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    Background Anastomotic leak affects 8 per cent of patients after right colectomy with a 10-fold increased risk of postoperative death. The EAGLE study aimed to develop and test whether an international, standardized quality improvement intervention could reduce anastomotic leaks. Methods The internationally intended protocol, iteratively co-developed by a multistage Delphi process, comprised an online educational module introducing risk stratification, an intraoperative checklist, and harmonized surgical techniques. Clusters (hospital teams) were randomized to one of three arms with varied sequences of intervention/data collection by a derived stepped-wedge batch design (at least 18 hospital teams per batch). Patients were blinded to the study allocation. Low- and middle-income country enrolment was encouraged. The primary outcome (assessed by intention to treat) was anastomotic leak rate, and subgroup analyses by module completion (at least 80 per cent of surgeons, high engagement; less than 50 per cent, low engagement) were preplanned. Results A total 355 hospital teams registered, with 332 from 64 countries (39.2 per cent low and middle income) included in the final analysis. The online modules were completed by half of the surgeons (2143 of 4411). The primary analysis included 3039 of the 3268 patients recruited (206 patients had no anastomosis and 23 were lost to follow-up), with anastomotic leaks arising before and after the intervention in 10.1 and 9.6 per cent respectively (adjusted OR 0.87, 95 per cent c.i. 0.59 to 1.30; P = 0.498). The proportion of surgeons completing the educational modules was an influence: the leak rate decreased from 12.2 per cent (61 of 500) before intervention to 5.1 per cent (24 of 473) after intervention in high-engagement centres (adjusted OR 0.36, 0.20 to 0.64; P < 0.001), but this was not observed in low-engagement hospitals (8.3 per cent (59 of 714) and 13.8 per cent (61 of 443) respectively; adjusted OR 2.09, 1.31 to 3.31). Conclusion Completion of globally available digital training by engaged teams can alter anastomotic leak rates. Registration number: NCT04270721 (http://www.clinicaltrials.gov)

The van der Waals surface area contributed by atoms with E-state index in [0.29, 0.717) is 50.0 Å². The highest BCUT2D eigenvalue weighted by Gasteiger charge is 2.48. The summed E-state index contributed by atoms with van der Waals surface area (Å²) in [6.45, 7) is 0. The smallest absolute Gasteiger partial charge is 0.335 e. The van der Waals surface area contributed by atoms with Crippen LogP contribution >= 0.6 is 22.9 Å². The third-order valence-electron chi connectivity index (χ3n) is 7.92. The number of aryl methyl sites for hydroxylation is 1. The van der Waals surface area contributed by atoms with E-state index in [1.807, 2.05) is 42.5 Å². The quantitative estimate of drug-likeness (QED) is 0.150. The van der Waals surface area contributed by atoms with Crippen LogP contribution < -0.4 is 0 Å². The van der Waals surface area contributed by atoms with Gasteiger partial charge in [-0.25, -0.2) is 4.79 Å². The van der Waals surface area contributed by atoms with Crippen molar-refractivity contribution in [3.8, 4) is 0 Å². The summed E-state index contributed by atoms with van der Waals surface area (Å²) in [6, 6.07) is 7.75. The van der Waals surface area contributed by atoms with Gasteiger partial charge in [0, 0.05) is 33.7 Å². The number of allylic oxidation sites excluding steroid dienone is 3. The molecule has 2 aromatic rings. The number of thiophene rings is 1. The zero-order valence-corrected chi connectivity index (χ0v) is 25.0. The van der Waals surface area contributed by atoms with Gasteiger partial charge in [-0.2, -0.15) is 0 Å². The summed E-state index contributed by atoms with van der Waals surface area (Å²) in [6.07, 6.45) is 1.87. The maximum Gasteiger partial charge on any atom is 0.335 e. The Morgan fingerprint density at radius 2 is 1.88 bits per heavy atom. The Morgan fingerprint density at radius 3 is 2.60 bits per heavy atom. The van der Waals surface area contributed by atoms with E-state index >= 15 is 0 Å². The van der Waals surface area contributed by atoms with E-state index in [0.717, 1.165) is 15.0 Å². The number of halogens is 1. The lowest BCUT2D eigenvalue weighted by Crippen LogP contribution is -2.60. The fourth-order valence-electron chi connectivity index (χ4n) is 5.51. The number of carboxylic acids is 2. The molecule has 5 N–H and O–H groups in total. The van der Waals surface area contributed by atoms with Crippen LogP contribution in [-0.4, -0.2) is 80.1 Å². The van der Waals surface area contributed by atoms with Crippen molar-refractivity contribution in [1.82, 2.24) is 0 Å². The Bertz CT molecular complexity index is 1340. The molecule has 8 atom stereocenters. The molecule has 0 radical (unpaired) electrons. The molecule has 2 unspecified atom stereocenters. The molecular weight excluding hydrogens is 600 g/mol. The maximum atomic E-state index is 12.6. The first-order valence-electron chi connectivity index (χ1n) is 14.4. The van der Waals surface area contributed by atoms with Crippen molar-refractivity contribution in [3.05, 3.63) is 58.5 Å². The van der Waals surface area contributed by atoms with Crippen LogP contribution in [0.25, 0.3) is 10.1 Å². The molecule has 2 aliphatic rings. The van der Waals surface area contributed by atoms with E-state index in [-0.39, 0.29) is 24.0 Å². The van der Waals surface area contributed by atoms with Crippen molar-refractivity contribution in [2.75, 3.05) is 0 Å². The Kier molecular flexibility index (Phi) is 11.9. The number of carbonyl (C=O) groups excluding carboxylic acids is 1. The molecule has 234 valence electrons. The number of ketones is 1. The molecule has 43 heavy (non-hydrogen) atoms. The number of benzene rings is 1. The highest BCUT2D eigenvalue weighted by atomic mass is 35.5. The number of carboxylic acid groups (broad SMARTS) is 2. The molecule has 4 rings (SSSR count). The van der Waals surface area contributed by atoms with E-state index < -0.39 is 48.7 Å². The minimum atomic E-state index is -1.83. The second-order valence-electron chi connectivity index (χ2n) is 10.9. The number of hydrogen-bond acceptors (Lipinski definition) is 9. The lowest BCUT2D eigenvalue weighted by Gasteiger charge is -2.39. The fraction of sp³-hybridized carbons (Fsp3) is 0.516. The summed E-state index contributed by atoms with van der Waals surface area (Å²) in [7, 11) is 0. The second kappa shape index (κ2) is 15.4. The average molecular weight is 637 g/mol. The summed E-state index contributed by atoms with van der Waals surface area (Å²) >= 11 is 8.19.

Sequence Analysis of the Malaysian Low Pathogenic Avian Influenza Virus Strain H5N2 from Duck